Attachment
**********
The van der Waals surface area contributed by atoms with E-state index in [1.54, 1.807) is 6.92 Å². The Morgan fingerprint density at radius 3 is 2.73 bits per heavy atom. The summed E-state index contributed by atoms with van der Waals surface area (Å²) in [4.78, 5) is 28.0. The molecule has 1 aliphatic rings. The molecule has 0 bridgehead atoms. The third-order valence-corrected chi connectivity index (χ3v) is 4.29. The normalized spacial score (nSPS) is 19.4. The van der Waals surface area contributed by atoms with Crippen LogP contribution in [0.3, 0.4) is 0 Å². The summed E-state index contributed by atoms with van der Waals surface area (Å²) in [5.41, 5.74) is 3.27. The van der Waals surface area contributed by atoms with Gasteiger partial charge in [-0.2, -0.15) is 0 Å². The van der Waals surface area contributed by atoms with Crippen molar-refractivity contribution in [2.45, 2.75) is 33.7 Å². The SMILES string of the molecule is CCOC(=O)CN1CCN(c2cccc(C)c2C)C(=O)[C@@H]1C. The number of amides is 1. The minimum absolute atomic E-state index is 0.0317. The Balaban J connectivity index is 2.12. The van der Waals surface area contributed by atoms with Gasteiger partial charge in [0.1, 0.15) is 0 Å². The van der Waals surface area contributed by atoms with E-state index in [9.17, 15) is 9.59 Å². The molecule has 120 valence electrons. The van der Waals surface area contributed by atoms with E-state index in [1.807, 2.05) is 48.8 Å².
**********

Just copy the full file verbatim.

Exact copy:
The van der Waals surface area contributed by atoms with E-state index in [1.54, 1.807) is 6.92 Å². The Morgan fingerprint density at radius 3 is 2.73 bits per heavy atom. The summed E-state index contributed by atoms with van der Waals surface area (Å²) in [4.78, 5) is 28.0. The molecule has 1 aliphatic rings. The molecule has 0 bridgehead atoms. The third-order valence-corrected chi connectivity index (χ3v) is 4.29. The normalized spacial score (nSPS) is 19.4. The van der Waals surface area contributed by atoms with Crippen LogP contribution in [0.3, 0.4) is 0 Å². The summed E-state index contributed by atoms with van der Waals surface area (Å²) in [5.41, 5.74) is 3.27. The van der Waals surface area contributed by atoms with Gasteiger partial charge in [-0.2, -0.15) is 0 Å². The van der Waals surface area contributed by atoms with Crippen molar-refractivity contribution in [2.45, 2.75) is 33.7 Å². The SMILES string of the molecule is CCOC(=O)CN1CCN(c2cccc(C)c2C)C(=O)[C@@H]1C. The number of amides is 1. The minimum absolute atomic E-state index is 0.0317. The Balaban J connectivity index is 2.12. The van der Waals surface area contributed by atoms with Gasteiger partial charge in [0.1, 0.15) is 0 Å². The van der Waals surface area contributed by atoms with E-state index in [9.17, 15) is 9.59 Å². The molecule has 120 valence electrons. The van der Waals surface area contributed by atoms with E-state index in [1.807, 2.05) is 48.8 Å².